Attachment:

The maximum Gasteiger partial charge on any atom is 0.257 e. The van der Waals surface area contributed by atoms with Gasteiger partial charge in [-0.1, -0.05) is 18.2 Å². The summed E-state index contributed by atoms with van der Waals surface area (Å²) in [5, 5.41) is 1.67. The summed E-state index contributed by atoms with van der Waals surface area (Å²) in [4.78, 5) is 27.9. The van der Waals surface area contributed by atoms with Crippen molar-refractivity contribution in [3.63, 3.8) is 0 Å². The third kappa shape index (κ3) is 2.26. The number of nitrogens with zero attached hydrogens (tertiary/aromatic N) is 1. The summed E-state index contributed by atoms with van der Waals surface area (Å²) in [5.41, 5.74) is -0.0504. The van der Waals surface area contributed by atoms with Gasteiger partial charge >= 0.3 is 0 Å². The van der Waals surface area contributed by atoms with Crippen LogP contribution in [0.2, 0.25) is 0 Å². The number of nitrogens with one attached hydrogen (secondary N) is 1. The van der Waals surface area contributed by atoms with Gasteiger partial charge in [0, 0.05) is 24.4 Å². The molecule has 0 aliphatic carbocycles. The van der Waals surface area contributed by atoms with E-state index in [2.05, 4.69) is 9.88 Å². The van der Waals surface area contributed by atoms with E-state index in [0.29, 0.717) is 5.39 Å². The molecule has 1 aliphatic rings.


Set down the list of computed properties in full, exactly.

The maximum Gasteiger partial charge on any atom is 0.257 e. The van der Waals surface area contributed by atoms with Gasteiger partial charge in [-0.1, -0.05) is 18.2 Å². The summed E-state index contributed by atoms with van der Waals surface area (Å²) in [5, 5.41) is 1.67. The summed E-state index contributed by atoms with van der Waals surface area (Å²) in [4.78, 5) is 27.9. The van der Waals surface area contributed by atoms with Crippen molar-refractivity contribution in [3.63, 3.8) is 0 Å². The third kappa shape index (κ3) is 2.26. The number of nitrogens with zero attached hydrogens (tertiary/aromatic N) is 1. The summed E-state index contributed by atoms with van der Waals surface area (Å²) in [5.41, 5.74) is -0.0504. The van der Waals surface area contributed by atoms with Gasteiger partial charge >= 0.3 is 0 Å². The van der Waals surface area contributed by atoms with Crippen LogP contribution in [0.2, 0.25) is 0 Å². The number of nitrogens with one attached hydrogen (secondary N) is 1. The van der Waals surface area contributed by atoms with Gasteiger partial charge in [0, 0.05) is 24.4 Å². The molecule has 0 aliphatic carbocycles. The van der Waals surface area contributed by atoms with E-state index in [2.05, 4.69) is 9.88 Å². The van der Waals surface area contributed by atoms with E-state index in [0.29, 0.717) is 5.39 Å². The molecule has 1 aliphatic rings.